And we've seen the whole shift in pivoting content as well. We had a roster of Gymshark athletes where they were pivoting their content to provide a lot of home workouts and solutions, so if people didn't have dumbbells, you had your cans of baked beans, your gallon jugs of water and stuff like that. So it wasn't ideal, let's be honest. Personally, I'm not a fan of home workouts, so I was embracing the bulk as much as I could, but I think it was just trying to be positive about them and make the most of the situation we’re in. Just try to push people to stay fit and healthy and stay on that journey, because that's the most important thing. It's all about the journey you're on. It doesn't matter if you're just starting or if you're coming towards the end and you have your six-pack and physique or whatever. Everyone's on a journey and we just wanted to make sure that we could help support people to continue on that journey to stay fit and healthy.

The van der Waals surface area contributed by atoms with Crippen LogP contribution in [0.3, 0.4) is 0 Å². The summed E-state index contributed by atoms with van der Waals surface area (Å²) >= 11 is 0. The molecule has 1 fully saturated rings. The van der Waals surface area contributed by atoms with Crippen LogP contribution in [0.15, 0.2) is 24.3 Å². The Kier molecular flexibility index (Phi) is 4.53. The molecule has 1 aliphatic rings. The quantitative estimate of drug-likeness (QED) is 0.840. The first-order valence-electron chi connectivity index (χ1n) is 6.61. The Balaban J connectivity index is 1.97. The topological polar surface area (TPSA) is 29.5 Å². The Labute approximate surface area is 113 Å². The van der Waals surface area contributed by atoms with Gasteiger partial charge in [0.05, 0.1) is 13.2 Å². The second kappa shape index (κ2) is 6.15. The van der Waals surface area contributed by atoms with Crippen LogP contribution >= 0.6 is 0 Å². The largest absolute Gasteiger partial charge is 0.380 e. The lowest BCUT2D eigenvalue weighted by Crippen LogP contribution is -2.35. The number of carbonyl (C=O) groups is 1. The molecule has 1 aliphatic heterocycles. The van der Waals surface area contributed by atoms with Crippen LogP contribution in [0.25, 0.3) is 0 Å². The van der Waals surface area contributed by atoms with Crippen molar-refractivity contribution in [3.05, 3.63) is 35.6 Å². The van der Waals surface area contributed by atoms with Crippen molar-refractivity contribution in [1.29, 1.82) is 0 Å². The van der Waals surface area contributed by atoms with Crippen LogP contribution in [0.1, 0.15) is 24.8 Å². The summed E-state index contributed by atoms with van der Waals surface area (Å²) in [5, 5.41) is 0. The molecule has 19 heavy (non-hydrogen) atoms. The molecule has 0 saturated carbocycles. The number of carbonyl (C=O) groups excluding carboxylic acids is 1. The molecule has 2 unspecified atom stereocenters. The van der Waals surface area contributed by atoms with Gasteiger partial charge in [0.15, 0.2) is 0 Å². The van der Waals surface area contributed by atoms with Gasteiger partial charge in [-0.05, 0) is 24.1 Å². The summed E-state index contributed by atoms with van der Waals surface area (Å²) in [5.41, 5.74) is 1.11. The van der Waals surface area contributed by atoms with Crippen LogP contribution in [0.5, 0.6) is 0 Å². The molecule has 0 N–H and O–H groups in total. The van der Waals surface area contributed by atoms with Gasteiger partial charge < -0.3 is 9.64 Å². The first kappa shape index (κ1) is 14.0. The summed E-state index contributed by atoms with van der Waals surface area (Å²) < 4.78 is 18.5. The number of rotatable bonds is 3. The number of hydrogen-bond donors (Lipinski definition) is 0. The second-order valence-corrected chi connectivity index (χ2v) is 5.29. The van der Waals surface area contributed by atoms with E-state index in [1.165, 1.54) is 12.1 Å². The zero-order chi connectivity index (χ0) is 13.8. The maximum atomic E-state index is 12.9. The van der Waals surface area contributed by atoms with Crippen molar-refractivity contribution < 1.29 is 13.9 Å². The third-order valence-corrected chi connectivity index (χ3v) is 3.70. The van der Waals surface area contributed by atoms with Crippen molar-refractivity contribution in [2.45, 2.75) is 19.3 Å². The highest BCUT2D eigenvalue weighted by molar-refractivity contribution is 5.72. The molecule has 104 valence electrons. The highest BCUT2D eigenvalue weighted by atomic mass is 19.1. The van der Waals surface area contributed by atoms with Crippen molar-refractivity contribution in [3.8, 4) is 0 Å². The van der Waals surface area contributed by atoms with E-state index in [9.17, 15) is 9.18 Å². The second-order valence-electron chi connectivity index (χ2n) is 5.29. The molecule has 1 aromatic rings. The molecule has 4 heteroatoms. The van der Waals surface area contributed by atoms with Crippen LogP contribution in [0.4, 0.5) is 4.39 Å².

Conor: When [Ben Francis, founder of Gymshark] had to scale the business, you had to scale too. The company today is much different than it was when you joined. What were some of your growing pains? What were some of the hardest things for you during that growth period?
Calum: I think number one, fundamentally, is because the company has grown so quickly, so many opportunities are coming, and we had some of the biggest fitness influencers and some massive names reach out to us on social media. And I think knowing when to say no [is important]. When you're experiencing such rapid growth, it's making sure that you don't get distracted and drift off and you stay true to your purpose and stay true to what your North star is. That's probably been one of the biggest difficulties we've had with all these amazing opportunities. We'd have big celebrities or sports teams and franchises reaching out wanting to work with us, and they are all amazing opportunities, but do they tie back to what our purpose is? Do they help us reach our North star? And so I think staying on course has probably been one of the biggest challenges.